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More than half of Americans are surprised by this post



Americans are used to receiving invoices by mail – but one of them tends to surprise many of them.

More than half of American adults were surprised by health insurance, which according to NORC's insurance policy was at the University of Chicago (formerly known as the National Opinion Research Center). One in five respondents were surprised that their doctor was not on the network, which meant the doctor did not accept the patient's health insurance.

More than half (53%) were unexpectedly charged for medical services and a further 51% said the surprising cargoes came from laboratory tests, which resulted in surveys of more than 1

,000 adults.

See: More and more health care costs amount to over a million dollars – and expensive medicines play a big role

"The whole system is full of manipulation"

These surprising bills are not one Shock to health experts. The American healthcare system is difficult to navigate, said Carolyn McClanahan, head of financial planning at Life Planning Partners and a medical doctor. Some patients may not understand what they pay for, how they pay for it, or who should pay for it. You may not know the differences between deductibles, costs and maximum expenses, or what and who your insurer actually covers.

Out-of-Network versus In-Network is a source of tension, stress and additional costs for many patients. Doctors would usually take out insurance, McClanahan said, but if they're on the network, that means they've made a special agreement with insurers to charge patients and insurers a certain amount. If they are outside the network, they will still have many forms of insurance, but the insurer will not cover so much of the bill – so the patient has to pay the balance.

"The whole system is full of manipulation," she said.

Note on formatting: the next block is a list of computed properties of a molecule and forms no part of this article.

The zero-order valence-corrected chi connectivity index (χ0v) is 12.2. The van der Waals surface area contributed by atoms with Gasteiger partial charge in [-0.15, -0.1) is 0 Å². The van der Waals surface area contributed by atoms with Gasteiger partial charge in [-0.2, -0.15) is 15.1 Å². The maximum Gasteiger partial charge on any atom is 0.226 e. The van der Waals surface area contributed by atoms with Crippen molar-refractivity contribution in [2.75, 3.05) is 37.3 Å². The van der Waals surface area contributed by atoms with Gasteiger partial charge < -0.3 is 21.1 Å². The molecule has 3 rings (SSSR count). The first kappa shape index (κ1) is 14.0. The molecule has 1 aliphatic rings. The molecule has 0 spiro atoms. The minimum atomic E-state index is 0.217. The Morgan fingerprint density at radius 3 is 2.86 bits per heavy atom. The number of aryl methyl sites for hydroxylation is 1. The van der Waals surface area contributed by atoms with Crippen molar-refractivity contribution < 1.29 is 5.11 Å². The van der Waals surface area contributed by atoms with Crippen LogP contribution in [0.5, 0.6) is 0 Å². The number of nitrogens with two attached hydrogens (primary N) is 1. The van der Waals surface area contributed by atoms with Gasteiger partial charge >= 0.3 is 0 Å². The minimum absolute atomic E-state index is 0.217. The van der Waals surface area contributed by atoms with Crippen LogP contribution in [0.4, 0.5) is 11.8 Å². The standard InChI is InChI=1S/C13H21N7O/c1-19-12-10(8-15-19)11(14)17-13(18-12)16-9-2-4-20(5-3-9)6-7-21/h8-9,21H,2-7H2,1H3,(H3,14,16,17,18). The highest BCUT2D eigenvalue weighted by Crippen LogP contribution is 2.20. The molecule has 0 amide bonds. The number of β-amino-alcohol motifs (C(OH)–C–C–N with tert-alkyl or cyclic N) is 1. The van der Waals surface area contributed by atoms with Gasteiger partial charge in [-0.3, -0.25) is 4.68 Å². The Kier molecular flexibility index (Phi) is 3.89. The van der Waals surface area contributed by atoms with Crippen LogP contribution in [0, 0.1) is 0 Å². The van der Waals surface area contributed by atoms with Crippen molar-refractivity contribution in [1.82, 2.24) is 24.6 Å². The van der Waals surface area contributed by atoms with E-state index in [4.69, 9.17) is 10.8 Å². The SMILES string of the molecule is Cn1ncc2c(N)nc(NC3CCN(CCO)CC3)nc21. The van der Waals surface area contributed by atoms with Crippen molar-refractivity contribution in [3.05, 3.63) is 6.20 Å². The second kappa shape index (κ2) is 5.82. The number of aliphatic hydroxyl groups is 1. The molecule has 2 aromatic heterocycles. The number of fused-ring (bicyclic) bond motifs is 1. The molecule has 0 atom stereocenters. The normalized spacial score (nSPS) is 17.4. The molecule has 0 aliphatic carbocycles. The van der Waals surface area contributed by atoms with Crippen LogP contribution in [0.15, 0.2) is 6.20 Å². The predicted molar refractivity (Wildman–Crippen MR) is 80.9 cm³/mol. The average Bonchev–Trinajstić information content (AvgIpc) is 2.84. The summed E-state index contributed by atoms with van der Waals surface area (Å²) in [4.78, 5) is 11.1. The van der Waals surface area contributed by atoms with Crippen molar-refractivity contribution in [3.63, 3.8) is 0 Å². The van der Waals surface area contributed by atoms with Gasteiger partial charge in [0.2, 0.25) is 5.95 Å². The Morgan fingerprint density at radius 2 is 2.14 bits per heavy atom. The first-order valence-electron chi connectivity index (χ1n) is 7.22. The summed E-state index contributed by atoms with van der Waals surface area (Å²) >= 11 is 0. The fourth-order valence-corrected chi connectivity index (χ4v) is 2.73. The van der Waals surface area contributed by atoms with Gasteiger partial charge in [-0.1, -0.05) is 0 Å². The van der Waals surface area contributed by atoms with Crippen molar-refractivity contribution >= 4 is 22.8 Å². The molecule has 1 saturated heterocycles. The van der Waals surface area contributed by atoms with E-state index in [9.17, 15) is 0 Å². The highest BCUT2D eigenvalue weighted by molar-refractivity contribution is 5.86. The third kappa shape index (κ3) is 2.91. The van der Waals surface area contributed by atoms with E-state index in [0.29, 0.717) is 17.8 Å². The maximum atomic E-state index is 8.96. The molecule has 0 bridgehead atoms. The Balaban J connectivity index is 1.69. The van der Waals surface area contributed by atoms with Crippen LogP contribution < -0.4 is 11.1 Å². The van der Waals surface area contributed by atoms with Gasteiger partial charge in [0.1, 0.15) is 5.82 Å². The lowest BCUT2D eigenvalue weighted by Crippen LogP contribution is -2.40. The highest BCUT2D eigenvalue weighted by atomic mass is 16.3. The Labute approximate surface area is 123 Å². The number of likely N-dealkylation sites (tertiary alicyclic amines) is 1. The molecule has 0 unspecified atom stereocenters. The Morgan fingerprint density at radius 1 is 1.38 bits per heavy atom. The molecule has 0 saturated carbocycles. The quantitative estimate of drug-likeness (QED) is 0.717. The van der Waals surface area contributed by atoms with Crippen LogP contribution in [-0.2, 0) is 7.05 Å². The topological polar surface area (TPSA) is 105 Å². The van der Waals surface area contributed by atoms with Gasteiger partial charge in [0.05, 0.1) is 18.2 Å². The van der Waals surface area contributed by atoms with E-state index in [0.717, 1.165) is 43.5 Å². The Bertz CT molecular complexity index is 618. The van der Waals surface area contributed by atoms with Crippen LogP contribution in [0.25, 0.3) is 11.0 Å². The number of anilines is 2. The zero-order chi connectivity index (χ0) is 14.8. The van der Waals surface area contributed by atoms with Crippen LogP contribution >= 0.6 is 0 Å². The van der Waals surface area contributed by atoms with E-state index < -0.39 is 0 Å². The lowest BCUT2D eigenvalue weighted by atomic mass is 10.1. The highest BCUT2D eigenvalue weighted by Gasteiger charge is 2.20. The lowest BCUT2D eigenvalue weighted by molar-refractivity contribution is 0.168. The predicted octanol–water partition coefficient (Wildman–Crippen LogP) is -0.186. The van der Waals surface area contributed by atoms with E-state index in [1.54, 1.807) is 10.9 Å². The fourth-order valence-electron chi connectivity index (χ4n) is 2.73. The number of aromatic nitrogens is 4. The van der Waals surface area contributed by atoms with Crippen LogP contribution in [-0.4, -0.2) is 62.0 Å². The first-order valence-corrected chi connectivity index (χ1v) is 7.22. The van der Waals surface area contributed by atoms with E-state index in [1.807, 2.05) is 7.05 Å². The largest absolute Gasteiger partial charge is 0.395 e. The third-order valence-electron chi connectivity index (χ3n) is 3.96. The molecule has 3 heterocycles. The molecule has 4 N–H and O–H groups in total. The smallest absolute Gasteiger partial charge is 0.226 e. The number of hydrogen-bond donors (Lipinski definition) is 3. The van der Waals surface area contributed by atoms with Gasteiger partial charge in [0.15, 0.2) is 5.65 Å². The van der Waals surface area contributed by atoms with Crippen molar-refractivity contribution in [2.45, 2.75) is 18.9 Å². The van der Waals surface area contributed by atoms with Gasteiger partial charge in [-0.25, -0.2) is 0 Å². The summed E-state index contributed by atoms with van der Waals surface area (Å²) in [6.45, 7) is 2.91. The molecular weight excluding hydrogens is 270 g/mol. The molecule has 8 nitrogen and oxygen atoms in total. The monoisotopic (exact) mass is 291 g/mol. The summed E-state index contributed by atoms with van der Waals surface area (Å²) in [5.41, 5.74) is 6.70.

Make sure there are labs and specialists in the network

Patients must also make sure that the doctors and facilities their doctors can send them to are also on the network. About 20% of cases in the emergency department would probably lead to an unexpected medical bill, compared to 14% of outpatient hospital cases and 9% of hospital admissions. Self-planned procedures may end in a surprise bill when an out-of-network specialist participates – for example, when an anesthetist is working outside the network with a surgeon on the network.

States such as California, Colorado, and New York have passed laws to prevent these surprising bills, though they can not always protect patients. New York has a law that protects patients from paying more than their in-network co-payment, co-insurance or deductible for emergency services, even if they were performed by a doctor outside the network.

See also: This man will help you get rid of expensive medical bills

Know what your deductible is and, if possible, save an emergency fund

Emergency visits are difficult but individuals can take action to prevent surprise bills in non-emergency situations. For planned services, patients should ask billing agencies for estimated costs and if possible shop. Healthcare providers and insurance companies are also negotiating payment options. Either set a payment plan for unexpected expenses, or ask for support through a financial hardship plan.

Finally, take a closer look at your health insurance and deductibles (the amount you must pay in advance before the insurer begins to pay). Then you start saving for an emergency fund that covers the entirety of your deductible, McClanahan said. "If you do not use it, you have a pillow for next year," she said.

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